Growing up on the farm, was a lot of fun and whilst hard work at times there was always lots to do once the animals were taken care of. I asked dad, "If I could get an old Morris 1000 traveller working, could I use it around the Farm?"  Dad said "Yes", so as a 14 year old I restored it to working order. This was a real treat to have my own car and it helped at hay-making time when I would let other young boys from the village drive the car around the field to the next pile of bales that needed stacking.

Two other stories I've thought of involved vehicles, My friend Jim (whose grandparents used to own Dean's farm) and I, took a 4 wheeled trolley up Grabbage* Lane, to ride it back down the hill. But we ended up crashing through the barbed wire fence, doing at least 30 miles an hour.  I was unhurt but had to take poor Jim back to his Granny and apologise for breaking him.

On another occasion I was driving my Go-cart in the field next to the church one Sunday morning, when a Lady dressed all in white started to walk up across the field. I soon recognised her as Nora Addis the vicar’s wife. I assumed I was going to be in trouble for making a noise as church was about to start, but to my amazement Nora said "That looks like so much fun, please could I have a ride on the back!"  I drove around the field twice with her on the back, keeping my eyes peeled to avoid cow pats.


The overhead hopper that Richard has already referred to needed painting, so I set up our tower scaffold on the back of the lorry, which was about 4ft 6” high, and painted all I could reach. I then added a set of step ladders to gain more height. Then Jim came round to see me and said “Hey Phil, you hold the brush still and I will drive the lorry back and forth !!!!!”

I recall the big beech tree at the bottom of the garden falling across the road during a storm, and one of our local bobbies came to help clear the road. He brought his police dog, which also helped pick up some of the smaller branches. I recall on a few occasions we were asked if we would help to train this police dog, by allowing it to smell an item of our clothing, then we had to go and hide as best we could up on Old Sarum, and wait for the dog to come and find us. I wasn't keen but believe Richard and possibly Peter Scott did it a few times.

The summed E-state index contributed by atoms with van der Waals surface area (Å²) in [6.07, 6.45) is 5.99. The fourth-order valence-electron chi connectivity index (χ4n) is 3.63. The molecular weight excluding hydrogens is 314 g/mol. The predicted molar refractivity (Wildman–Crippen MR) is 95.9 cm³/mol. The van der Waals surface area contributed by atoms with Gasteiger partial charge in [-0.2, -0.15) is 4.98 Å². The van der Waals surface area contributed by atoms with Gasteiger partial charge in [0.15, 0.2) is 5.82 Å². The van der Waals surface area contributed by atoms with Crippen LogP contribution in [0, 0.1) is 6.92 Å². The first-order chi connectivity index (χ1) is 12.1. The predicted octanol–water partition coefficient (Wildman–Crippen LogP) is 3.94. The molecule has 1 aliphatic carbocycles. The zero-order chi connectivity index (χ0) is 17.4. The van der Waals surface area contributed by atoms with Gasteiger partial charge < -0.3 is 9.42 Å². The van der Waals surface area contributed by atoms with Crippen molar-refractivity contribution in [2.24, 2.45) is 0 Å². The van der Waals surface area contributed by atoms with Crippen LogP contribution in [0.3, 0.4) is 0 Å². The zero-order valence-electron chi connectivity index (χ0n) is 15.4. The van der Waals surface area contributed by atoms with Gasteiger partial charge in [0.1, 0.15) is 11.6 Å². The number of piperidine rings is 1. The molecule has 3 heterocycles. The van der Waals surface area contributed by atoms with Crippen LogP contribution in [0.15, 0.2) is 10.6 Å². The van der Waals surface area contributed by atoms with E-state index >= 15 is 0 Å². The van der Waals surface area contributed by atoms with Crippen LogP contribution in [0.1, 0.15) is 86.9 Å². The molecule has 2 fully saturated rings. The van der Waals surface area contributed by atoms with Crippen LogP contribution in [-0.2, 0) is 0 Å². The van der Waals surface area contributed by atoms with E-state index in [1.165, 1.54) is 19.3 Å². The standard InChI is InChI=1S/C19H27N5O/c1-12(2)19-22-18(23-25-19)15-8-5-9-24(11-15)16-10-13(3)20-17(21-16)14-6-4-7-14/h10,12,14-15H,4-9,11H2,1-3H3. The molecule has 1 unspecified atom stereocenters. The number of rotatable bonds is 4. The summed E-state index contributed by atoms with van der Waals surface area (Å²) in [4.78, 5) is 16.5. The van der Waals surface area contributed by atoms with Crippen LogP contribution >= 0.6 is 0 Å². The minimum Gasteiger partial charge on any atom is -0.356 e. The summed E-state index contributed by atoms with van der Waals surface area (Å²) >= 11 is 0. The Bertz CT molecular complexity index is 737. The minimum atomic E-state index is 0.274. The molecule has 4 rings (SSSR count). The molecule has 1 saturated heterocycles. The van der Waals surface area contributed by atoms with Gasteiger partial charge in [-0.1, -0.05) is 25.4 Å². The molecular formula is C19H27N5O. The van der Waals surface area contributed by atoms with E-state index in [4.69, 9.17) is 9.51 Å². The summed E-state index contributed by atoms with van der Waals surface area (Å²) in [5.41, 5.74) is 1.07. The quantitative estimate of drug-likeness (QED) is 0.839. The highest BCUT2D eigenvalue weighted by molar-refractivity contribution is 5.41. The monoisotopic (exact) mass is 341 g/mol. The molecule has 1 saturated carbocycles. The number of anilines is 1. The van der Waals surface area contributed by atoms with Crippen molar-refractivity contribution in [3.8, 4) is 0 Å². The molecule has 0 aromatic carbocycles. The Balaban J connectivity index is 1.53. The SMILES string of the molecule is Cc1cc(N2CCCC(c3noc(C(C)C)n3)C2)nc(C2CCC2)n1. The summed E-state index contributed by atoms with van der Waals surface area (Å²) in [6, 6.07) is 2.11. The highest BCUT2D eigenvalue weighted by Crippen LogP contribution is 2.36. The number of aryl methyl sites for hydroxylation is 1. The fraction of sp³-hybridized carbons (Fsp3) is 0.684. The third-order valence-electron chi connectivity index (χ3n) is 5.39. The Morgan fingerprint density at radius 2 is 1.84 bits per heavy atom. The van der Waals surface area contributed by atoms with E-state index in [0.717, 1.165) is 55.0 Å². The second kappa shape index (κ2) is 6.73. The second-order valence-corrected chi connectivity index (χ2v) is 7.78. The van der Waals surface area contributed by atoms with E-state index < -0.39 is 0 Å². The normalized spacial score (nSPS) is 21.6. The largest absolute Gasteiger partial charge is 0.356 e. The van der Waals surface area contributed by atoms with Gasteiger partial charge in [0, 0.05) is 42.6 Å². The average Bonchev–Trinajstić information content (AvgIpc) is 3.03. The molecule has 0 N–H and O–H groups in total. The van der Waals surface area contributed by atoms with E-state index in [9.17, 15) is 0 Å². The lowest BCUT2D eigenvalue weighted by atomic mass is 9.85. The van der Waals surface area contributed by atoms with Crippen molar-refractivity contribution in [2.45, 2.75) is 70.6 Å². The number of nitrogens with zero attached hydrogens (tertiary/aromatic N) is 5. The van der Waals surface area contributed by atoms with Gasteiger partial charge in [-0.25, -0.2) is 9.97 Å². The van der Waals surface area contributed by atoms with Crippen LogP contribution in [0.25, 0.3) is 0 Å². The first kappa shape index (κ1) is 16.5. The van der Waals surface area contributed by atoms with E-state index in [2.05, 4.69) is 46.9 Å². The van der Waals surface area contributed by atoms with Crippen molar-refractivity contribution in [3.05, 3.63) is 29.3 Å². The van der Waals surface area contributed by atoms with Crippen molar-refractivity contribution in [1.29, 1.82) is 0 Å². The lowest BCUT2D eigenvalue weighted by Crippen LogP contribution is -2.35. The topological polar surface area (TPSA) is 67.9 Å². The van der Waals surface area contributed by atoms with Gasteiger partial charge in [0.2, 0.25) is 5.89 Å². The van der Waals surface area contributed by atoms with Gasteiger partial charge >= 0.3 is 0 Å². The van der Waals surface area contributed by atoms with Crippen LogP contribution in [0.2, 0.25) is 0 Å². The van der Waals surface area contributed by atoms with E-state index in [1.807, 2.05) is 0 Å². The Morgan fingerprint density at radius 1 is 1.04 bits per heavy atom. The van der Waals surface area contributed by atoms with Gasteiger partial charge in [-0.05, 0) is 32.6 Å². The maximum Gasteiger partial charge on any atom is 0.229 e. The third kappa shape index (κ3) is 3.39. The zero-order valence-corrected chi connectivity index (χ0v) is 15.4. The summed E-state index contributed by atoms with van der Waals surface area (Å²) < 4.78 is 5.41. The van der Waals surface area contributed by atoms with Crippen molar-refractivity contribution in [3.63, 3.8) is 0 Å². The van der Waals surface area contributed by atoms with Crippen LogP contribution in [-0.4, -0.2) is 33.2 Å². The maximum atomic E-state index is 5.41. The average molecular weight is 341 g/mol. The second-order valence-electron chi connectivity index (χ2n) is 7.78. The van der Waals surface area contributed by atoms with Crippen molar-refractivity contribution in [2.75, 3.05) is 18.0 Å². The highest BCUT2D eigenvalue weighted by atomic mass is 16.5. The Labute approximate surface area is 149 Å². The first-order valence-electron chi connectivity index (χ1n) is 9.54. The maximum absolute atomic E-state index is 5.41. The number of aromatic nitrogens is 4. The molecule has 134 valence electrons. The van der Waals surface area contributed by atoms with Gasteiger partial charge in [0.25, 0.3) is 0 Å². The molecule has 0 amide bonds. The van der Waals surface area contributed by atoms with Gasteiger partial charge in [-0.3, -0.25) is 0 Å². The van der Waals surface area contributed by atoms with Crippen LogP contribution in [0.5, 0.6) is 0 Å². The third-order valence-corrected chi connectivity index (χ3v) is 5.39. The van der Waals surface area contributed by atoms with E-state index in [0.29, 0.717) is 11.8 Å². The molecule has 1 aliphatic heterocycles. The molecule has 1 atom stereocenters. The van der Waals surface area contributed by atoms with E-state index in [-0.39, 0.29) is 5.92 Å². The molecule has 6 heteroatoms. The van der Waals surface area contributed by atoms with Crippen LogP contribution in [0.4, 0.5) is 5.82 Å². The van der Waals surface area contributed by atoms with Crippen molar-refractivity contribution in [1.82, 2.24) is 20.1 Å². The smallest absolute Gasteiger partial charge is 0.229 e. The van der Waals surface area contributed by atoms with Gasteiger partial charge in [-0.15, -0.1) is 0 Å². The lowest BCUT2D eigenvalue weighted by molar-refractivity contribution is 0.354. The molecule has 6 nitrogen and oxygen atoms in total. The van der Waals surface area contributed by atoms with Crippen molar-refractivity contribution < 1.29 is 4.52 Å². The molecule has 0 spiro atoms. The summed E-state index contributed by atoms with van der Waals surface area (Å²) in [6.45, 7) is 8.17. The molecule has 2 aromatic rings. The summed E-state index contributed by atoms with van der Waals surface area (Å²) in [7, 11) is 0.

Janet Brownlie has kept horses on the farm for as long as I can remember, and for a while she had a donkey, as they can have a calming influence on the horses. For a while she had them down in the water meadows, and from time to time the horses would choose to walk across the river to graze on the other side. During that time we must have had a dozen or so people come to the farm house to say that the donkey was out in the lane. Most times I would jump on my bike for speed and race down to put said animal back in the field, but each time when I got there, it was in the field. Then one time I was down there, I saw the horses cross the river. So I stayed and watched the donkey lie on its side, roll under the fence, trot across the bridge and roll back into the field on the other side.


At peak times we could produce 100 tons of animal feed per week, this involved a lot of big 3-phase motors, and on the odd occasion meant working Sunday mornings. News came through from the church that on some of those days, half way through a hymn the organ would slow down,( running out of air ) as we started up a couple of 100 horse power motors at the same time. So the Electricity Board added a sub-station into the farm yard to supply our needs.


One day in the early evening dad heard the tractor drive past the back of the bungalow. He assumed it was Mark (Salter), so called Mark's home to see if Pam knew where Mark was going. But alarm bells rang when Mark answered the phone. By this time dad could see that the tractor was making its way up the side of Old Sarum. Dad told mum to call the police, while he jumped in his car, went and collected Mark and headed up across Hudson’s Field, to where he had last seen the tractor. As they stood with two police officers looking at the abandoned vehicle down in the moat, wondering the safest way of getting it out, a call came through on the police radio saying mum had called again, because the second tractor had just driven passed the house. They think it was the same person, but never found out who it was.


During my time at Lackham College of Agriculture, I Joined a Canoe club in Bradford on Avon with another Salisbury Lad called Justin. We trained from December to April for the Devizes to Westminster Canoe race, which is a little over 125 miles long and has 77 portages. We started at lunch time on the Saturday and finished at six pm on Sunday evening which was also my 18th Birthday.


When my grandmother Phyllis Coggan passed away, Kent Cottage was left to Dad. He rented it to tenants for several years, but kept saying that he would like Babs and I to live there. But it only had 2 bedrooms, and we had 4 children and were foster parents, mostly doing short term emergency placements. So we needed at least 5 bedrooms. As time went on I had a change of employment and started to work in the building trade. With the help and encouragement of a work colleague, we decided to accept dad’s offer of buying Kent Cottage, and set about extending it to suit our needs. It was nice for me to be back in the village after a 10 year gap, although we had kept a keen eye on the village from our home in Devizes Rd.

* Ed. Phil mentions Grabbidge Lane and this is the name used by a few people in the village for the unclassified road that rises from Stratford Road to Phillips Lane. It was recently (July 2021) the subject of a Wiltshire Council traffic restriction order with the road officially recorded as Gradidge Lane. 

Can anyone throw any light on the Grabbidge or  Gradidge names?